Thai Gourmet's General Tso's chicken/tofu
4505 Liberty Ave., Bloomfield
Perhaps you're a carnivore considering vegetarianism and need a push in the right direction. If you're afraid of tofu or have never had it prepared to your liking, then Thai Gourmet's General Tso's tofu is a good way to introduce yourself to bean curd done right. The breading remains crispy beneath all that General Tso's sauce. But if you're not an instant convert, then the equally tasty General Tso's chicken is still right there on the menu, served with broccoli and rice by a friendly staff in a relaxed environment. Either way, you'll have enough to save for another meal.
Best restaurant to impress out-of-towners, wealthy-older-relatives edition
Café at the Frick
7227 Reynolds St., Point Breeze
412-371-0600 or www.frickart.org
Rare is the restaurant that appeals to family members of different generations. Hipper joints make elders grimace as they dial down their hearing-aids; more genteel establishments have youngsters rolling their eyes. The Café at the Frick, though, has tastes for every palate. Your rich relatives will admire the Frick estate, perhaps reminiscing about the days when good hired help was easy to find. Younger generations, meanwhile, will appreciate the Café's modish dedication to a seasonal menu and the use of local ingredients -- some harvested right from the Frick greenhouse. Everyone can enjoy a menu that tastefully updates old standbys, and the cozy restaurant is nicely but not ostentatiously appointed. Play your cards right, and you might even earn a mention in somebody's will.
Best restaurant to impress out-of-towners, college-friend-who-is-cooler-than-you edition
Church Brew Works
3525 Liberty Ave., Lawrenceville
412-688-8200 or www.churchbrew.com
Your friends will wonder where the hell you've taken them to eat when you pull up in front of the old St. John the Baptist church on Liberty Avenue. That's part of the fun in going to this microbrewery housed in this former Catholic parish church. The rest begins when you swing open those doors to the main dining room and your guests first lay eyes on the stunning wood floors, original woodwork, stained-glass windows and the Altar of Beer. Combine the impressive décor with great food (both dining and bar-grub menus are available) -- and your guests will be swept up in another sort of religious experience. Oh, and that sacramental wine? Now replaced by great locally brewed beer.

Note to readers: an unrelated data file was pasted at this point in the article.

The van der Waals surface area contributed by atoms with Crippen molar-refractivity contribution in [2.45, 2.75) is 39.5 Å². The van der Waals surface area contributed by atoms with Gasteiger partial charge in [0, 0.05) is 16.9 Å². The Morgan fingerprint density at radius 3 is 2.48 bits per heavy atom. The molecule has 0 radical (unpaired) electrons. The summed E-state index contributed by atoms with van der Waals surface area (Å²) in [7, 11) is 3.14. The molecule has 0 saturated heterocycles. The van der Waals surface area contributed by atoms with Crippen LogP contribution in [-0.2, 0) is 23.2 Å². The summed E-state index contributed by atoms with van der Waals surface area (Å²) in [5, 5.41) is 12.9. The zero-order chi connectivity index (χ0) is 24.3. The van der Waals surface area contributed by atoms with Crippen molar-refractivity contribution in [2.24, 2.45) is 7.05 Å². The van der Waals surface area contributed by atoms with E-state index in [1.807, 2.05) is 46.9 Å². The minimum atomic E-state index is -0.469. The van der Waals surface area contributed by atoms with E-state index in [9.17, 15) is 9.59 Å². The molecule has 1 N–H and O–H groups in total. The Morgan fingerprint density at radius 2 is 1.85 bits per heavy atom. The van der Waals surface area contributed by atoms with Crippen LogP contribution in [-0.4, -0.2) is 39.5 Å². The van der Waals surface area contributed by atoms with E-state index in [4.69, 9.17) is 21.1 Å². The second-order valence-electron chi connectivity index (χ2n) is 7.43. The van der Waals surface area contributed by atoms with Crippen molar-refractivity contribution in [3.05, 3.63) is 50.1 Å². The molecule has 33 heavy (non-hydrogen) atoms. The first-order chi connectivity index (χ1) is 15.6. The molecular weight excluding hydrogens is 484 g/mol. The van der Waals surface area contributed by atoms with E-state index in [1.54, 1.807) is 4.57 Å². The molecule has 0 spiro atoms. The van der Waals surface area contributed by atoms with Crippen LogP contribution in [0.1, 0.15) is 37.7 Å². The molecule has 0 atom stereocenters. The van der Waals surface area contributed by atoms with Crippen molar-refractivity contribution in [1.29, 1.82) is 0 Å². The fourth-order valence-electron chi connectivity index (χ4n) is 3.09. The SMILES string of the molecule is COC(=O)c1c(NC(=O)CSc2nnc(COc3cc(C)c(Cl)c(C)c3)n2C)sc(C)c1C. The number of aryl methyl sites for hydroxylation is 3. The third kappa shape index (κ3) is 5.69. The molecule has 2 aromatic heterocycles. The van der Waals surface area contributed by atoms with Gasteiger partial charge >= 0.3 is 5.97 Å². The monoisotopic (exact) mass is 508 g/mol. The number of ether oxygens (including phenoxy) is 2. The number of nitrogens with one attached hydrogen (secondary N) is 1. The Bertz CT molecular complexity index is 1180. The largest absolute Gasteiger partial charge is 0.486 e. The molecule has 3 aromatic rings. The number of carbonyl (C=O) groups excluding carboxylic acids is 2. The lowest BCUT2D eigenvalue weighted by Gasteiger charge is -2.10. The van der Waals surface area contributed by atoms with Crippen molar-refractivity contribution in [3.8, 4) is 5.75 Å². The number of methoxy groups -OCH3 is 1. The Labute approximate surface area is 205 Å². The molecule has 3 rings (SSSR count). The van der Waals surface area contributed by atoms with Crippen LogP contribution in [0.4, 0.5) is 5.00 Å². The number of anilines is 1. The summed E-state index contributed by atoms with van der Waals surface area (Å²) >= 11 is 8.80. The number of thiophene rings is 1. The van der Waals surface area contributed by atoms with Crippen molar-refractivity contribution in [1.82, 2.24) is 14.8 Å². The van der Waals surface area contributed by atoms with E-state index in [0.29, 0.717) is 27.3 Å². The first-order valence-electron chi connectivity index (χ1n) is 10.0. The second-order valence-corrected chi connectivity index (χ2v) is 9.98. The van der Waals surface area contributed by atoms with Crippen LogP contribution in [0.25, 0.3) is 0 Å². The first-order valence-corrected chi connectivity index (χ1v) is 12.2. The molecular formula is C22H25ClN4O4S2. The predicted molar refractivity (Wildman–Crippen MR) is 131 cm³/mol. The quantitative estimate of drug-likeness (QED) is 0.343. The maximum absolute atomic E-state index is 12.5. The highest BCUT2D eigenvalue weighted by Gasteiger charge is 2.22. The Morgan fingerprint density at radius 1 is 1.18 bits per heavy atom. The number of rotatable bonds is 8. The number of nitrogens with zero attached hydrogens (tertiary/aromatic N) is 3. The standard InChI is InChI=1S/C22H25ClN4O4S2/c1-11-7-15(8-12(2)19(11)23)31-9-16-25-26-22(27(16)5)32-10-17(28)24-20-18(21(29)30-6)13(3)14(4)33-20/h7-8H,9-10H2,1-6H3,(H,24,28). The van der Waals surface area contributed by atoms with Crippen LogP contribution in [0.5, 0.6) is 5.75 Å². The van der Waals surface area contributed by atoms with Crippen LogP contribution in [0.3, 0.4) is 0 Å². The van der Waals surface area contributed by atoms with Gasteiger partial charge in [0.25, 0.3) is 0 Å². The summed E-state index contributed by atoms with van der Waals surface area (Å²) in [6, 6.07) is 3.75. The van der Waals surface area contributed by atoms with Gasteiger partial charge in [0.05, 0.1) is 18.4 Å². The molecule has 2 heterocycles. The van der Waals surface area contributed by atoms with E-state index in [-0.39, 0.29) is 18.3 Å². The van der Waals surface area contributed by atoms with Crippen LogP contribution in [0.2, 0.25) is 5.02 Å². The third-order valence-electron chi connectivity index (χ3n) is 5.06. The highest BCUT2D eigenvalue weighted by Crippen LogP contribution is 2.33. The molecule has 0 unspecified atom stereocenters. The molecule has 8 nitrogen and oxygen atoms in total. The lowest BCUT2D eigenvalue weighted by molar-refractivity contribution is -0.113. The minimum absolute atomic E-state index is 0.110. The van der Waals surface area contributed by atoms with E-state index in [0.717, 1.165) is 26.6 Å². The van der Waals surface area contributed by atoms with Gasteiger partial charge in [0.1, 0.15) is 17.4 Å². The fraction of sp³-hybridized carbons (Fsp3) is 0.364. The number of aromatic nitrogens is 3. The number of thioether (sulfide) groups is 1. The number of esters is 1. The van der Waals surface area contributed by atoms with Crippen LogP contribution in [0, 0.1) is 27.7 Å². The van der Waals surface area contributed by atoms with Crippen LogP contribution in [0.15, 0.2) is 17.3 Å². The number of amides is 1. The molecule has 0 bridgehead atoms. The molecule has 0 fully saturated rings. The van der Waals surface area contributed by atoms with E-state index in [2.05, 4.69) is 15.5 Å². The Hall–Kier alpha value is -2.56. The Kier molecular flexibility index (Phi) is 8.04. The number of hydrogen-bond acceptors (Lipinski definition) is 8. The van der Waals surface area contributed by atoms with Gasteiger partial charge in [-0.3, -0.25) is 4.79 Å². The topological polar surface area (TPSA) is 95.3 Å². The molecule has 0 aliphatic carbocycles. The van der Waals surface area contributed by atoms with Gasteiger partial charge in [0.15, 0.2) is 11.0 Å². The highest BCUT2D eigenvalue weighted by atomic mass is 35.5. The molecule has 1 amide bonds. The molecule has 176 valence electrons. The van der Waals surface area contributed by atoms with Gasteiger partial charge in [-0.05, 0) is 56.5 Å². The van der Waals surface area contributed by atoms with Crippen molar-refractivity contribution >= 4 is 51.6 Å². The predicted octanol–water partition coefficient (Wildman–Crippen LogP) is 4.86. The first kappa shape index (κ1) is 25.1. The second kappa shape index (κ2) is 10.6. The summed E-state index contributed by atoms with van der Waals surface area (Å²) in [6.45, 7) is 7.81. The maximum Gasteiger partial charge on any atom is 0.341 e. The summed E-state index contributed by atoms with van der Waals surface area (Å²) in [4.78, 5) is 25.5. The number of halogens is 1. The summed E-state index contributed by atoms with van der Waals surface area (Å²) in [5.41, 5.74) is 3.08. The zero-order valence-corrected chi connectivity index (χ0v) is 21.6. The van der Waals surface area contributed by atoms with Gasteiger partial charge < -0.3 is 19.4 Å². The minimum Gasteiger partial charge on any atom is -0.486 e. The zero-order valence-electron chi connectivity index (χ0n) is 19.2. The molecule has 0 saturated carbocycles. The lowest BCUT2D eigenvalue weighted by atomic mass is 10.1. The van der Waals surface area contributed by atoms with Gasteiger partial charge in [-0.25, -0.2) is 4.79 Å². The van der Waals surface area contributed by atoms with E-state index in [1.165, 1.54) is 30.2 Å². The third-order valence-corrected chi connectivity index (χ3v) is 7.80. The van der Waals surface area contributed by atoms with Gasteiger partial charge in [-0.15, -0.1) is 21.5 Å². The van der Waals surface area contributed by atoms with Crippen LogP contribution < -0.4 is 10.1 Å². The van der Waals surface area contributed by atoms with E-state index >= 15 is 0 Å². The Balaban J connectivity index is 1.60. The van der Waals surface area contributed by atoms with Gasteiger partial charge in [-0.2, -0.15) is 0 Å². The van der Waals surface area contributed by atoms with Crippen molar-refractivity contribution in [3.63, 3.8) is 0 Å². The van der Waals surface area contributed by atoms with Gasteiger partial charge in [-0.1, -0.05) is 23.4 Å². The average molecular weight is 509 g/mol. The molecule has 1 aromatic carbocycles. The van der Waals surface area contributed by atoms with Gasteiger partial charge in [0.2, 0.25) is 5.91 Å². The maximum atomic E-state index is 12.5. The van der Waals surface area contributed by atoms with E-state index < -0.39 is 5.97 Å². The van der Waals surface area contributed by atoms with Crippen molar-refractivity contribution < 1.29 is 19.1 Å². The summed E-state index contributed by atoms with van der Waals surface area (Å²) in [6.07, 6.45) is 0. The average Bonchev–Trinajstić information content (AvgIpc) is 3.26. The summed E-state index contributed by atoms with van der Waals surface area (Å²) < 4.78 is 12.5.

Best old-fashioned Old Fashioned
2216 Penn Ave., Strip District
It's not just the décor (and bartender's apparel) at Embury that's old-style. The cocktail bar, which opened this year on the first floor of the venerable Firehouse Lounge, specializes in pre-Prohibition drinks, including an Old Fashioned that lives up to its name (whiskey, bitters, simple syrup and an orange peel -- no soda water or other garnish). The featured cocktail list changes seasonally -- an Egg Nog White Russian is on offer during the holidays -- and you're free to challenge the expert barkeep to make your favorite drink. A few microbrews and imports are on tap, but with the cocktails all made to order with fresh ingredients, it would be silly to settle for a beer.